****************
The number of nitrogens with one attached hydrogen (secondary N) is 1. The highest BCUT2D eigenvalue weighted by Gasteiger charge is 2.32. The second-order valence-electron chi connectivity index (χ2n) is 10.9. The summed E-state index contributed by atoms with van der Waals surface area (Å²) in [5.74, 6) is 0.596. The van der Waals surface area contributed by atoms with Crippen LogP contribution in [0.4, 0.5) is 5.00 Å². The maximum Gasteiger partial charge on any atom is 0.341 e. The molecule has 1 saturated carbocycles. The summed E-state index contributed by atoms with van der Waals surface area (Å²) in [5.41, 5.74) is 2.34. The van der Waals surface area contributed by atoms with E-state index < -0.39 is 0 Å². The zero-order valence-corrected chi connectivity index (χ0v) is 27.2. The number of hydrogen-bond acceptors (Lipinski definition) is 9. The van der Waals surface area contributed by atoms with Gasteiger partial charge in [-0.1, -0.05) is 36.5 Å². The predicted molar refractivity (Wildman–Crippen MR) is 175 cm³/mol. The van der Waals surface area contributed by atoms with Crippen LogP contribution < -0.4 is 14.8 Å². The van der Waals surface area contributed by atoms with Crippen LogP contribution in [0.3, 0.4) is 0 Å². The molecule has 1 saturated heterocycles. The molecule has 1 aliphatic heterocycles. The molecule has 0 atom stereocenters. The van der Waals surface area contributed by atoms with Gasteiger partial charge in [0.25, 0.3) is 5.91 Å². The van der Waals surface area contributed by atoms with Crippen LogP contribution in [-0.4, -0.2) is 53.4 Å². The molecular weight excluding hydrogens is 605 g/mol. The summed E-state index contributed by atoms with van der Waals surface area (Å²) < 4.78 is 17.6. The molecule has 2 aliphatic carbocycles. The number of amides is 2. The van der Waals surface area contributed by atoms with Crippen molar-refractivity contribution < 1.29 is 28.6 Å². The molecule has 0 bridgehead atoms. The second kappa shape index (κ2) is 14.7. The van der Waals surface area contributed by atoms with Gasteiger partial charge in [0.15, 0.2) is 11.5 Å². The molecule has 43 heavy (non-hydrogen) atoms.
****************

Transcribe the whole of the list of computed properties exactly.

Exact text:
The number of nitrogens with one attached hydrogen (secondary N) is 1. The highest BCUT2D eigenvalue weighted by Gasteiger charge is 2.32. The second-order valence-electron chi connectivity index (χ2n) is 10.9. The summed E-state index contributed by atoms with van der Waals surface area (Å²) in [5.74, 6) is 0.596. The van der Waals surface area contributed by atoms with Crippen LogP contribution in [0.4, 0.5) is 5.00 Å². The maximum Gasteiger partial charge on any atom is 0.341 e. The molecule has 1 saturated carbocycles. The summed E-state index contributed by atoms with van der Waals surface area (Å²) in [5.41, 5.74) is 2.34. The van der Waals surface area contributed by atoms with E-state index < -0.39 is 0 Å². The zero-order valence-corrected chi connectivity index (χ0v) is 27.2. The number of hydrogen-bond acceptors (Lipinski definition) is 9. The van der Waals surface area contributed by atoms with Gasteiger partial charge in [-0.1, -0.05) is 36.5 Å². The predicted molar refractivity (Wildman–Crippen MR) is 175 cm³/mol. The van der Waals surface area contributed by atoms with Crippen LogP contribution < -0.4 is 14.8 Å². The van der Waals surface area contributed by atoms with Crippen LogP contribution in [0.3, 0.4) is 0 Å². The molecule has 1 saturated heterocycles. The molecule has 1 aliphatic heterocycles. The molecule has 0 atom stereocenters. The van der Waals surface area contributed by atoms with Gasteiger partial charge in [0.25, 0.3) is 5.91 Å². The van der Waals surface area contributed by atoms with Crippen LogP contribution in [-0.4, -0.2) is 53.4 Å². The molecular weight excluding hydrogens is 605 g/mol. The summed E-state index contributed by atoms with van der Waals surface area (Å²) < 4.78 is 17.6. The molecule has 2 aliphatic carbocycles. The number of amides is 2. The van der Waals surface area contributed by atoms with Crippen molar-refractivity contribution < 1.29 is 28.6 Å². The molecule has 0 bridgehead atoms. The second kappa shape index (κ2) is 14.7. The van der Waals surface area contributed by atoms with Gasteiger partial charge in [0.15, 0.2) is 11.5 Å². The molecule has 43 heavy (non-hydrogen) atoms.